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Food Web: Facts

“Time for dinner” is a welcome sound to just about everyone. Whether it is pizza, roast chicken, a crisp apple, a cold slice of watermelon or another favorite food, most of us enjoy eating.

Food Energy

Dinner

But eating is not just for the good tastes it brings. Eating food gives us the energy we need to live. This energy powers everything you do from playing a favorite sport to studying for a math test or goofing around with your friends. It helps you fight off illness and helps you think. It makes you grow and keeps your heart beating and the blood circulating through your body. Without energy you could not live. The same goes for every living thing on earth. Microbes, beetles, mice, hawks, flowers, salmon, crayfish, trees, elk … if it's alive, it needs energy.

So, where does all this energy come from? How does it get passed around to all living things? Energy passes from one animal to another as they eat plants or one another. This flow of energy from one living thing to another is called a “food chain or a food web”. Let's take a closer look…

Runner

Producers

Sun

To understand food chains and food webs, we must start with where the energy begins. Sunlight is energy, and plants use this energy to turn water and carbon dioxide into plant food. This process is called “photosynthesis”. Plants also need minerals and nutrients. They get these from the soil when their roots take up water. While this might not sound like the kind of food you would want to eat, this plant food allows plants to grow, flower, and produce produce things like acorns, potatoes, carrots, apples, pecans, and many other kinds of fruits.

Because plants make so much energy, they are called “producers”. Their ability to use sunlight to make food makes them a very important source of energy for other living things. Think about all the animals that eat plants. Wow, it's mind-boggling! Now, think about all the places that plants grow. From the oceans to the deserts to the mountaintops, plants can be found nearly everywhere basking in the sunlight and making their own food. And wherever plants grow, animals that depend upon them are sure to be found.

Plant

Primary Consumers

Tomato

Animals that eat only plants are herbivores. In a food chain, they are called the “primary consumers”. This is because they are the first animals that eat the plants. Energy stored in the plant moves into the herbivore when it eats the plant. This energy is then used by that herbivore.

Think about you eating a fresh tomato out of your family's garden. In that case, you are the primary consumer of the tomato. Your body will use the energy from the tomato. This makes a basic food chain with two links, the tomato and you.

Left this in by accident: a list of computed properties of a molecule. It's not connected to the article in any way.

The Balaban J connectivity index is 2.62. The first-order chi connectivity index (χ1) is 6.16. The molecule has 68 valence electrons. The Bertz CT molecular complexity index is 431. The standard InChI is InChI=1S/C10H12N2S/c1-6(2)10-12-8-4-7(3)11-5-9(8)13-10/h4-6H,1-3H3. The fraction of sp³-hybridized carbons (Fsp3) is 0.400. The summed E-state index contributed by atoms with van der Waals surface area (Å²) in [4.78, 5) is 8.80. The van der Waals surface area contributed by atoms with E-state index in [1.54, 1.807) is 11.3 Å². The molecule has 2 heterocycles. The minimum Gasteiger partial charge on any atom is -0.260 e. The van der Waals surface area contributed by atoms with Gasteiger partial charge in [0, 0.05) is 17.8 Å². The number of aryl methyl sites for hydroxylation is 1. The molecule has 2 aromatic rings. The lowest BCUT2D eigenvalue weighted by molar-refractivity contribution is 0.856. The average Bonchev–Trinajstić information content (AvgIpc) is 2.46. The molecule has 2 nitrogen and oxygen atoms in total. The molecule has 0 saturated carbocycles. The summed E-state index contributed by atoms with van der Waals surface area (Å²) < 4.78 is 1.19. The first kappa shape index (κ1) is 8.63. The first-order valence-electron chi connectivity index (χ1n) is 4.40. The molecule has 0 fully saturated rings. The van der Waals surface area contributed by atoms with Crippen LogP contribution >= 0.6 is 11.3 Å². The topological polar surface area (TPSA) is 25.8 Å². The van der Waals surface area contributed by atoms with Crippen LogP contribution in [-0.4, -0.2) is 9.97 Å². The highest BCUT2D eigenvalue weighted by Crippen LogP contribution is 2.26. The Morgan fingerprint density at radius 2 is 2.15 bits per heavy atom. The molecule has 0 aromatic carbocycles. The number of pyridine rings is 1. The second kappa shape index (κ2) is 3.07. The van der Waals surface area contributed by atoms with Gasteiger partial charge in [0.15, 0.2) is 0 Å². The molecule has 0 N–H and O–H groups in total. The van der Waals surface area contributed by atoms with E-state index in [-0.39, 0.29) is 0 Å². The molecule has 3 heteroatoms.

In the wild, a basic food chain would be plants and a bison. The bison is the primary consumer of the plants which are the producers of the energy which comes from photosynthesis which is powered by the sun. Whew! But that is often not the end of the story!

Secondary Consumers

Shrew

Many primary consumers are very small creatures that make great snacks for larger animals. A grasshopper eats the grass and a small mammal called a shrew eats the grasshopper. The shrew becomes the “secondary consumer” because it eats the animal that eats the plants. Other secondary consumers can enter the picture when they, in turn, eat the first secondary consumer, in this case the shrew.


These food chains can have many links. Check out this food chain:

plant → grasshopper → spider → shrew → weasel → red–tailed hawk → great-horned owl

The plant is the producer and the grasshopper is the primary consumer. All the other animals are secondary consumers. As the grasshopper eats the plant and the other animals eat one another, energy is passed along the food chain. This energy helps each animal survive until it is eaten by another animal or it dies. Both primary and secondary consumers also feed their babies, passing along energy to their growing youngsters.

Owl

Tertiary Consumers

Moose

At the top of the food chain is the tertiary consumer. They are the carnivores that eat the carnivores. Often, they do not have predators. Humans fall into this category, but so do many other large animals such as lions, bears, and sharks. There are times of course, where a tertiary consumer does fall victim to another predator.

As you can see from our food chain, one consumer can be eaten by another. Food chains only tend to be short if the primary consumer is a very large animal with few predators. Large herbivores such as moose, elephants, bison, or giraffes have few predators because they are so large and powerful. Their food chains are short. But what happens to the energy stored in their large bodies when they die? Enter the scavengers and decomposers!

The Clean-Up Crew: Scavengers and Decomposers

Sweep

Not all plants and animals get eaten by consumers. Some are lucky enough to live out their lives and die of old age. Others get sick or suffer an accident that kills them. What is left is the dead plant or animal filled with the energy from the food it ate or made. So, what happens to that energy? Nothing in nature is wasted and that includes dead stuff.